In this case we have a sentence that has two independent clauses, the equivalent of sentences in a paragraph. International Insurance relies on the second clause. The first clause must not be ignored, however. It states: "This Policy shall not be called upon in contribution." The term "contribution" has a settled meaning in law. It refers to the right of two potentially liable persons to a sharing of the cost of that liability. One speaks for example of contribution among joint tortfeasors. The natural meaning for a lawyer to attach to the first clause is that it disclaims entitling other insurers of the insured to shift any of their liability to International Insurance. The disclaimer scotches any argument that other insurers are third-party beneficiaries of this insurance contract and so might claim over against International Insurance if the insured went against other insurers instead. Rhone-Poulenc had 19 other liability insurers and might very well collect from one or more of them sufficient proceeds to cover its entire liability for environmental damage, in which event International Insurance would be off the hook completely if none of the other insurers could obtain contribution from it.


Now whether a disclaimer of liability for contribution in an insurance policy would actually be effective may be doubted. The right is not the insured's to disclaim. It is a right of other insurers, who are not parties to the insurance policy, and it is a right founded not on the concept of third-party beneficiaries of contracts and hence not on "the wishes of the insured" but rather on notions of equity and unjust enrichment. Royal Globe Ins. Co. v. Aetna Ins. Co., 82 Ill.App.3d 1003, 38 Ill.Dec. 449, 403 N.E.2d 680 (1980); Institute of London Underwriters v. Hartford Fire Ins. Co., 234 Ill.App.3d 70, 175 Ill.Dec. 297, 302-03, 599 N.E.2d 1311, 1316-17 (1992). The last-cited case, while reciting the general principle, appears to undermine it by holding that for the right of contribution to arise, the insured must have asked the insurer who later asserted the right to defend him, a rule that despite the court's disclaimer appears to make the right of contribution depend on the wishes of the insured. But the precise scope of the right of contribution among insurers under Illinois law is irrelevant to this appeal.


International Insurance contends that the word "contribution" in the policies is not being used in its legal sense at all but in its lay sense, in which one might say of an insurance company that by paying a claim by the insured it had "contributed" to the insured. This interpretation is possible but not inevitable, and International Insurance offers no evidence to support it. If "contribution" is being used in its legal sense, this tends to color a reader's interpretation of the second clause. We now see that the liability to which it refers could be liability just to other insurers, rather than to the insured. Even the phrase that is strongest for International Insurance--confining its liability to "any excess over and above the amounts collectible under such other insurance"--is, we can now see, ambiguous. It could mean simply that, should another insurer happen to incur legal or other expenses in defending against a claim for an amount in excess of that insurer's policy limits--an amount therefore that International Insurance might well be called upon to pay but for a successful defense by that other insurer--the other insurer would, consistent with the right of contribution among insurers, be entitled to claim from International Insurance a contribution to those costs, since they had conferred a potential benefit on International Insurance. This would not obligate the insured to go after the other insurer.


As an original matter, therefore, we cannot be confident whether condition 8 makes the Environmental Impairment Liability policies excess in the sense contended for by International Insurance, or primary; and although ambiguities in insurance contracts are to be resolved against the insurer, this principle comes into play only after reasonable efforts at interpretation have failed, including the taking of evidence concerning the drafting or negotiation of the contract. McNeilly v. Bankers United Life Assurance Co., 999 F.2d 1199, 1201 and n. 6 (7th Cir.1993); Weyerhaeuser Co. v. Aetna Casualty & Surety Co., 123 Wash.2d 891, 874 P.2d 142, 145 (1994); First State Underwriters Agency v. Travelers Ins. Co., 803 F.2d 1308, 1314 n. 5 (3d Cir.1986). That has not been done yet. Although every effort should be made to resolve the meaning of an insurance contract without putting the insured to the expense of a trial, cf. Robert E. Keeton & Alan I. Widiss, Insurance Law 263-64 (1988), this is not possible in all cases. It may not be possible here. Then again it may be. We do not foreclose the possibility that the case can be resolved on summary judgment after submission of evidence concerning the background and intended meaning of the contested clause; for the evidence may be uncontested.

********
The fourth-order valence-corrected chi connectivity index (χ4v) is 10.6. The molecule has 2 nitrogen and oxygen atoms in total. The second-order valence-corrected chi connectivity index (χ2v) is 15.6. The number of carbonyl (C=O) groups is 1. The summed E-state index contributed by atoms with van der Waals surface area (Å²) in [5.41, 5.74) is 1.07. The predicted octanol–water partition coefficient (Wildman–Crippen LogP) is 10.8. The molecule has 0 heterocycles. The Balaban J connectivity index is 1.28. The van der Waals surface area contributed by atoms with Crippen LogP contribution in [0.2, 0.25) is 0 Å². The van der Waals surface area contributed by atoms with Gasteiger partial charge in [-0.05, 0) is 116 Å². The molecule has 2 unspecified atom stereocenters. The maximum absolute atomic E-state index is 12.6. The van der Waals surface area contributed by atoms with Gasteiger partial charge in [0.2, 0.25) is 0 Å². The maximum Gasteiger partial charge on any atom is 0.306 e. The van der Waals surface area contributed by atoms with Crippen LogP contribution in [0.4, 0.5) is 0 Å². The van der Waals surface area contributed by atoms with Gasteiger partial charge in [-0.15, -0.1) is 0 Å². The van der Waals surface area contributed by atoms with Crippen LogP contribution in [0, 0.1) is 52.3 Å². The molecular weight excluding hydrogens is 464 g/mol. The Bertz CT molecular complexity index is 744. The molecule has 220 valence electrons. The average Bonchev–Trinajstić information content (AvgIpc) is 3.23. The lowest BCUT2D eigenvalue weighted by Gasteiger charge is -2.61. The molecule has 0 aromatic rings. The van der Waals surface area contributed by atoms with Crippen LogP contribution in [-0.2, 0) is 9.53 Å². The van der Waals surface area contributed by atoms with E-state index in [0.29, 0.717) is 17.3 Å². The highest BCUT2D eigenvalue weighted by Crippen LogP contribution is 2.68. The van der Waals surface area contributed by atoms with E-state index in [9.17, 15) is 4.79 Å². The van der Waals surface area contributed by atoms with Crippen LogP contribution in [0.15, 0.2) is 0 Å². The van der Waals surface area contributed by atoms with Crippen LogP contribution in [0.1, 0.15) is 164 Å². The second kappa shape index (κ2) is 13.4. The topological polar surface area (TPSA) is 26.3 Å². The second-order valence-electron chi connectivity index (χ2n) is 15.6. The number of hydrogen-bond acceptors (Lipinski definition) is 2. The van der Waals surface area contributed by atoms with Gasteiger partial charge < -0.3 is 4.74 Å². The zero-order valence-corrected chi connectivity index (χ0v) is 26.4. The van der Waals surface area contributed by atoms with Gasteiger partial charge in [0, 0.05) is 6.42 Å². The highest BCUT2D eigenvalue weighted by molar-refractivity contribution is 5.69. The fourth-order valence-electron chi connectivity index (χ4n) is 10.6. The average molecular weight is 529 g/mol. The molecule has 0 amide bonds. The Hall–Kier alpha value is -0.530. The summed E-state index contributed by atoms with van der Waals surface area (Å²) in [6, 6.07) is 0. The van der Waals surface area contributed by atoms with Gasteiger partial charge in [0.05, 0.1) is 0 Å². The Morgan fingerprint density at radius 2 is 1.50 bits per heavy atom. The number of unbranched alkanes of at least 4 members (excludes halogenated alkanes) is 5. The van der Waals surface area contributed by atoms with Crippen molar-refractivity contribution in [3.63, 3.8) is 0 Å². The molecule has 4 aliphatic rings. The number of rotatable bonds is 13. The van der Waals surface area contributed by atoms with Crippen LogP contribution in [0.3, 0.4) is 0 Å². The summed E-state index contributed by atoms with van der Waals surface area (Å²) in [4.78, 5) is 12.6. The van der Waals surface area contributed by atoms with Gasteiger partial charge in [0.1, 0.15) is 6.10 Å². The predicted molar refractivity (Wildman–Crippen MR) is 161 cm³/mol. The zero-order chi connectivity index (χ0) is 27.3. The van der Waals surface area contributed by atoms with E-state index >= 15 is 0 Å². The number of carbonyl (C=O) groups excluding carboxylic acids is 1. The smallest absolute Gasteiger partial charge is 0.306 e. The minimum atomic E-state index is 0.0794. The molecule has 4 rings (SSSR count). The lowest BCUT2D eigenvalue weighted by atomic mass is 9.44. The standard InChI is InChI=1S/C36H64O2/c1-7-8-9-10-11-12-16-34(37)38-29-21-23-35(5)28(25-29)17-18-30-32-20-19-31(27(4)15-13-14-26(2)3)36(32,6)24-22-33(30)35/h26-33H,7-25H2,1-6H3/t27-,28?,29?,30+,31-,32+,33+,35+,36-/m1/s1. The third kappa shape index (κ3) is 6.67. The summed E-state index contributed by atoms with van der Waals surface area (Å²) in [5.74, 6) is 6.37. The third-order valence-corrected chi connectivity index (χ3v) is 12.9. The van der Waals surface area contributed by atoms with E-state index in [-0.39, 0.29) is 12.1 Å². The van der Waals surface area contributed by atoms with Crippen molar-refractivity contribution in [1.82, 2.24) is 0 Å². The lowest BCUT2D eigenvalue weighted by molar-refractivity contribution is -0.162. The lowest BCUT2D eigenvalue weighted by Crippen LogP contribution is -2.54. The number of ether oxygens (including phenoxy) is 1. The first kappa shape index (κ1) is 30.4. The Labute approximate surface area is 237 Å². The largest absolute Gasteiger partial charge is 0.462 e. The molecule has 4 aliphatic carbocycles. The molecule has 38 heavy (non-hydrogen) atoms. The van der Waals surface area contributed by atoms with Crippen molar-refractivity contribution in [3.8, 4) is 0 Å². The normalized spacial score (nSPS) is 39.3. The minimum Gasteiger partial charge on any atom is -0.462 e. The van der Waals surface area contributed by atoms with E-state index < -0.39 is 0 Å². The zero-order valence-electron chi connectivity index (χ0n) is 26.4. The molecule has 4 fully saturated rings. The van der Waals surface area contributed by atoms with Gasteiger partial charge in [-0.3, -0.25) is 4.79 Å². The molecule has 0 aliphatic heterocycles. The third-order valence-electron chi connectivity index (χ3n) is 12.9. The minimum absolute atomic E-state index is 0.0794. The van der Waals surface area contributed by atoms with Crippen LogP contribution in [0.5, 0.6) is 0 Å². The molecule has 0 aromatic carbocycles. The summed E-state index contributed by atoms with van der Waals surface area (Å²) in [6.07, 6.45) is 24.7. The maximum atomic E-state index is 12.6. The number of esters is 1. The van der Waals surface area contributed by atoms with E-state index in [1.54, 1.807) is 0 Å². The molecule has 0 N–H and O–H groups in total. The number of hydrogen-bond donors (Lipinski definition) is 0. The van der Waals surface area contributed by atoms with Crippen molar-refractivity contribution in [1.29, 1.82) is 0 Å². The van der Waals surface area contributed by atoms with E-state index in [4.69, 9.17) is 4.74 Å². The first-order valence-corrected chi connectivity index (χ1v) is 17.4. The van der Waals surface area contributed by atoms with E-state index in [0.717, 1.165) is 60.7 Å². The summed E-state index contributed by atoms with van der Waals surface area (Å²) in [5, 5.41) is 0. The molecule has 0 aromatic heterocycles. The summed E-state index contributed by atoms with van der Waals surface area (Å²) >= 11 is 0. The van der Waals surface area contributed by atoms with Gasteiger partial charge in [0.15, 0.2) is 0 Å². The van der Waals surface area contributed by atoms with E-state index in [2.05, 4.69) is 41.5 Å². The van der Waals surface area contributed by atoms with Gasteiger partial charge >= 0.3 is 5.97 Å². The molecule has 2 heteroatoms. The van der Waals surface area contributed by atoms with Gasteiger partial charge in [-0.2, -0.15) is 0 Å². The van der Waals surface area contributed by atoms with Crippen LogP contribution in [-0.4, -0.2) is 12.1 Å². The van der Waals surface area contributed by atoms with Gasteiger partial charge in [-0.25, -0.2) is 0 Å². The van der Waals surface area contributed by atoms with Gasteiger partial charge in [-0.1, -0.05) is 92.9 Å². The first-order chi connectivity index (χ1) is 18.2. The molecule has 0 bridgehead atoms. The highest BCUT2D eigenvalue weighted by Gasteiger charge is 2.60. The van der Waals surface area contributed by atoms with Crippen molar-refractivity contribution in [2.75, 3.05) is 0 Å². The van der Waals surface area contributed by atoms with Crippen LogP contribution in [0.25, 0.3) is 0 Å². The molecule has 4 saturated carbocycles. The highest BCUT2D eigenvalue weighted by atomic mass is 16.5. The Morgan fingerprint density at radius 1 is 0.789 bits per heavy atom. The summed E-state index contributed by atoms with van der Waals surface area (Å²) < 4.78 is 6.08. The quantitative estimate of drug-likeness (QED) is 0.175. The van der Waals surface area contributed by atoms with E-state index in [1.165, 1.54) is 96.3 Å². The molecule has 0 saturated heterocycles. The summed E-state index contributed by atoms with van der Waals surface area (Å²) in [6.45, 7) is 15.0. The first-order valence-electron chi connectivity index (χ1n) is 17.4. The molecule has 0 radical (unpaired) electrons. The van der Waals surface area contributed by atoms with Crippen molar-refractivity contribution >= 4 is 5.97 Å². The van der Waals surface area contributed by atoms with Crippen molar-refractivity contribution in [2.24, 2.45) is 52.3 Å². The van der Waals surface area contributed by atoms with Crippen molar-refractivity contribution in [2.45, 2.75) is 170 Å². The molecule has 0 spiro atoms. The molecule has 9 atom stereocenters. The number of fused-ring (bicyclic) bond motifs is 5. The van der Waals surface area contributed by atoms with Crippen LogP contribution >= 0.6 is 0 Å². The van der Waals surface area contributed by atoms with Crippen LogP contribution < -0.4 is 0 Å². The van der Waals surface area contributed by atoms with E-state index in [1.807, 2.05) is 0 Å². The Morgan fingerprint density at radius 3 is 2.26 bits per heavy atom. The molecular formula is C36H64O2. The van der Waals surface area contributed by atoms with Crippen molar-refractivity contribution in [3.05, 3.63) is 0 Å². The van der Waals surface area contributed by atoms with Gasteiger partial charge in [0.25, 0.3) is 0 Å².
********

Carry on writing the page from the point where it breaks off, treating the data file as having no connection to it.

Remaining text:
All this points to the necessity of a remand. But before we can be sure that this is the right course we must be sure that the interpretive dispute has not been resolved by judicial interpretation of similar or identical language in other insurance contracts. It has not. The cases that the parties have cited to us deal with a different question, the effect of an "other insurance" clause (the genus of which condition 8 is a species) in two or more policies issued to the same insured. E.g., Putnam v. New Amsterdam Casualty Co., 48 Ill.2d 71, 269 N.E.2d 97, 99-103 (1970); Zurich Ins. Co. v. Northbrook Excess & Surplus Ins. Co., 145 Ill.App.3d 175, 98 Ill.Dec. 512, 528, 494 N.E.2d 634, 650 (1986), aff'd under the name of Zurich Ins. Co. v. Raymark Industries, Inc., 118 Ill.2d 23, 112 Ill.Dec. 684, 514 N.E.2d 150 (1987); Home Ins. Co. v. Certain Underwriters at Lloyd's London, 729 F.2d 1132, 1136 (7th Cir.1984); Keeton & Widiss, supra, at 263. Suppose, to take the simplest case, that each policy states that it is inapplicable if the insured is covered by other insurance. Such a series of identical conditions cannot be enforced. That would leave the insured with no insurance, even though he had bought much insurance. So the courts invalidate the identical conditions and require each insurer to contribute pro rata to the satisfaction of the insured's claim, in effect converting a series of excess policies into primary policies. That is not an issue in this case. There is no suggestion that Rhone-Poulenc's Comprehensive General Liability policies are excess.


Rather than guess in a vacuum whether an Environmental Impairment Liability policy is primary or excess insurance--a question that for all we know has large financial implications for enterprises that have substantial exposure to liability for environmental damage, and for their insurers--we think it the prudent course to vacate the judgment dismissing Rhone-Poulenc's suit for failure to join indispensable parties and to remand the matter for further proceedings to determine the meaning of condition 8. If the district court determines that the Environmental Impairment Liability policies are "excess by coincidence" policies it should reinstate the Rule 19(b) order and the judgment dismissing the suit, while if the court finds that the policies are primary it should conduct a fresh inquiry into whether Rhone-Poulenc's other primary insurers are indispensable parties to this suit.